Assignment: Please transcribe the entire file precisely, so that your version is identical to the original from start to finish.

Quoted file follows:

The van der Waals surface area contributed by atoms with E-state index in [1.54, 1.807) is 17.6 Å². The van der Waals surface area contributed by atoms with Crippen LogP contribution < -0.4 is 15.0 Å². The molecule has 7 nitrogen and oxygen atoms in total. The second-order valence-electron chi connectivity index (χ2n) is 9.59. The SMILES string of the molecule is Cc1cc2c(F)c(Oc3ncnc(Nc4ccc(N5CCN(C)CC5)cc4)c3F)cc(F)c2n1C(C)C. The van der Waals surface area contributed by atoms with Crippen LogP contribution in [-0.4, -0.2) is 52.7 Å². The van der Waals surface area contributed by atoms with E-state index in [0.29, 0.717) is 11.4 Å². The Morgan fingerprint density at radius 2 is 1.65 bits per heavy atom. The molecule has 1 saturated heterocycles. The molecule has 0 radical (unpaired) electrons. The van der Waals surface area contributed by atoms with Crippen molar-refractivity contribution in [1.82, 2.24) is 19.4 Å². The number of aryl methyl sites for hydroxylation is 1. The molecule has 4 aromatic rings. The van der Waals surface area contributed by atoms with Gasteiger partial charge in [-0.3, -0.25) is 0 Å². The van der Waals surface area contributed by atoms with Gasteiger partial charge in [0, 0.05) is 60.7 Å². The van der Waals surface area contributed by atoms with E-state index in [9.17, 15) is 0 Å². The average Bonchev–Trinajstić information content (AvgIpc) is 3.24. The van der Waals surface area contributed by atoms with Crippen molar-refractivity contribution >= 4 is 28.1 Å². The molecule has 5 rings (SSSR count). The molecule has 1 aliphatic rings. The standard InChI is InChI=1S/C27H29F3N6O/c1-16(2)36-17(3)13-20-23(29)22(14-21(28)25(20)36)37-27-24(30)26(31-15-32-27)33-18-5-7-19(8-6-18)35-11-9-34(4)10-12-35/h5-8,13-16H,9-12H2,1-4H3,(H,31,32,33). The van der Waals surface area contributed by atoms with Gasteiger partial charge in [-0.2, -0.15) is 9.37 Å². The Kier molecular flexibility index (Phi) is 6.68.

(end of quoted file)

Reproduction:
The van der Waals surface area contributed by atoms with E-state index in [1.54, 1.807) is 17.6 Å². The van der Waals surface area contributed by atoms with Crippen LogP contribution < -0.4 is 15.0 Å². The molecule has 7 nitrogen and oxygen atoms in total. The second-order valence-electron chi connectivity index (χ2n) is 9.59. The SMILES string of the molecule is Cc1cc2c(F)c(Oc3ncnc(Nc4ccc(N5CCN(C)CC5)cc4)c3F)cc(F)c2n1C(C)C. The van der Waals surface area contributed by atoms with Crippen LogP contribution in [-0.4, -0.2) is 52.7 Å². The van der Waals surface area contributed by atoms with E-state index in [0.29, 0.717) is 11.4 Å². The Morgan fingerprint density at radius 2 is 1.65 bits per heavy atom. The molecule has 1 saturated heterocycles. The molecule has 0 radical (unpaired) electrons. The van der Waals surface area contributed by atoms with Crippen molar-refractivity contribution in [1.82, 2.24) is 19.4 Å². The number of aryl methyl sites for hydroxylation is 1. The molecule has 4 aromatic rings. The van der Waals surface area contributed by atoms with Gasteiger partial charge in [-0.3, -0.25) is 0 Å². The van der Waals surface area contributed by atoms with Gasteiger partial charge in [0, 0.05) is 60.7 Å². The van der Waals surface area contributed by atoms with E-state index in [9.17, 15) is 0 Å². The average Bonchev–Trinajstić information content (AvgIpc) is 3.24. The van der Waals surface area contributed by atoms with Crippen molar-refractivity contribution >= 4 is 28.1 Å². The molecule has 5 rings (SSSR count). The molecule has 1 aliphatic rings. The standard InChI is InChI=1S/C27H29F3N6O/c1-16(2)36-17(3)13-20-23(29)22(14-21(28)25(20)36)37-27-24(30)26(31-15-32-27)33-18-5-7-19(8-6-18)35-11-9-34(4)10-12-35/h5-8,13-16H,9-12H2,1-4H3,(H,31,32,33). The van der Waals surface area contributed by atoms with Gasteiger partial charge in [-0.2, -0.15) is 9.37 Å². The Kier molecular flexibility index (Phi) is 6.68.